Amazon has a set of 120 for AUD $231.18

You can also get them open stock too, although that said, I have noticed that apart from Amazon, these pens are harder to find in art supplies stores, and Kuretake doesn't seem to sell them individually either.

I mentioned at the beginning that I stumbled across this art supplies store in Taiwan while I was there, and they do stock the entire Kuretake range, which was really exciting for me to be able to just pick the colours I want off the shelves. The art supplies store is called Nenn-Yih 能藝文具 in case you're interested.

(Photo on the left from Nenn-Yih Stationary Store's website taken on their opening day, photo on the right was me walking out from the store with my haul...yes, you can tell I definitely stuck to my budget that day)

Lightfastness: 2/5

Unfortunately, there is one downside to these colourful, pigmented and convenient brush pens. It's because they are not very lightfast. Of course, Kuretake never claimed that they are lightfast, and they are usually used for illustrations where you'd scan your work immediately and store the digital files. No complaints here, as this is what I do too, being an illustrator. However, knowing that these markers are not lightfast does mean that work created with them may not last, and also that original work created with them cannot be sold for display.

However, as long as they are stored properly and not hung out in areas with direct sunlight, the colours should stay relatively stable. For the purpose of doing a fair review (and also to create them as a reference for myself), I decided to do a lightfastness test myself to compare and track the fading progression.

Lightfast Test - Day 1

I created two sets of swatches:

  • one set is the control, where I kept them inside a sketch pad and stored away from sunlight, and

  • one set of test swatches, where I stuck them to the windows in direct sunlight

Below are scans of the swatches on Day 1, scanned using my CanonScan Lide300 A4 flatbed scanner using the exact same settings.

Lightfast Test - a week later

To my surprise, some of the test swatches had already faded or changed drastically from the colour they were originally. Although, to be fair, they were stuck on a west-facing window with direct sunlight, and quite unfortunately the weather during this specific week in Adelaide had been a constant 35-38 degrees, which would've really sped up the fading. However, still keep in mind how quickly the colours can fade if the works are not stored properly. But for the control swatches, I'm happy that they haven't fade at all, and I couldn't see a difference in colour change for any of the colours.

Lightfast Test - 2 weeks later

For the test swatches, most of the colours haven't faded that much more, however the blue swatches at the bottom row did fade further from the previous week, with some appearing to be almost transparent. The control swatches, being placed inside a sketchbook and stored away, I'm glad to report that the colours haven't shifted much, if any. I would be keen to leave the control swatches and scan them again after a year, as I'm interested to see whether the colour would still stay put and for how long if you store them properly. (I will update this blog with the results next year)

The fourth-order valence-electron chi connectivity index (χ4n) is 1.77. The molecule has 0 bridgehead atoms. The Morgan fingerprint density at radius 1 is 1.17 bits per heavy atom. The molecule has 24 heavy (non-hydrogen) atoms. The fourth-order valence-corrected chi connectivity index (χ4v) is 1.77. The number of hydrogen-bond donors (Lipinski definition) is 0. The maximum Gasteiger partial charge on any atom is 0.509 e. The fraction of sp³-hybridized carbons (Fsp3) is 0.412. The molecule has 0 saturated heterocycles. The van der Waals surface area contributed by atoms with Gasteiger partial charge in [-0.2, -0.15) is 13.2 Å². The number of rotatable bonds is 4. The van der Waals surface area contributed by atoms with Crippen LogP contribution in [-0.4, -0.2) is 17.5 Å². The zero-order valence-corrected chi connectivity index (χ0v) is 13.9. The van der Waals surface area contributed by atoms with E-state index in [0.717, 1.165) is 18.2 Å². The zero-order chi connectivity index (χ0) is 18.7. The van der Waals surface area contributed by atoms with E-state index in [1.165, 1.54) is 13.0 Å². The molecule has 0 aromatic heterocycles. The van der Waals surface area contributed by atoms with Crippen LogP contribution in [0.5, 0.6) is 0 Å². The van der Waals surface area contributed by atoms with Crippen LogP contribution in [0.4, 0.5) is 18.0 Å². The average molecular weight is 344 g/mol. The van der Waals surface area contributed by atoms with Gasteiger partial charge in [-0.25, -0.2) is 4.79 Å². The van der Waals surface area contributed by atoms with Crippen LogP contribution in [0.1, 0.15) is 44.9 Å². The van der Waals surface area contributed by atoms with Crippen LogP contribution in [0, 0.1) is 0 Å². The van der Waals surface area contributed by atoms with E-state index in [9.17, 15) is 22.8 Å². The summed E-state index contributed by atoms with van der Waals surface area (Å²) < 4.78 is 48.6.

Durability: 3/5

The brush tip of the 071 natural beige marker

I think the durability of the brush nibs themselves is also something to keep in mind if you're interested in getting these markers. Personally, I like to create works with a bit of texture, and I have been a bit too vigorous with the scribbling when I was blending with the natural beige, and ended up wearing the tip slightly (see picture on the right).

That said, it still works fine, apart from not being able to use it to create fine lines, but it's just something to be aware of when working with these markers.

Final Conclusion

Overall, I think these brush markers are definitely worth it to add to your art supplies collection if you are an illustrator, manga artist, bullet-journaling or scrapbooking enthusiast...etc, and they're perfect for sketchbooks, too. However, if you're looking to create original artwork for sale, or to display them in a bright area of the house, then they may not be the best solution for you.

Sketch of some pink peonies in a garden

The Kuretake ZIG brush markers are super pigmented with a wide range of colours. The price is reasonable, and the brush tips themselves are good quality (as long as you don't apply your strokes too rough), and they really do produce a wide variety of strokes, tones and textures. I love using them in my mixed-media artwork or just to have them handy for random sketchbook sessions.

Hope this review helps you make a decision, whether you are looking for the perfect sketchbook marker for you, or if you're wondering whether this would be a good gift for someone :) And feel free to drop me an email or message me on my socials if you have any questions regarding art supplies, I'd be more than happy to help where I can.

Otherwise, happy sketching :)

Plus, stay tuned for more art supplies reviews :D


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Arielle Li | Illustrator

Hi and welcome to my blog. I'm really excited that you are here. I'm an illustrator and artist based in Adelaide, Australia. I create children's book illustrations as well as other commercial art. This is my blog where I will share announcements, art supplies review, the occasional travel musings, everything and anything. Thanks for joining me and I hope you enjoy :)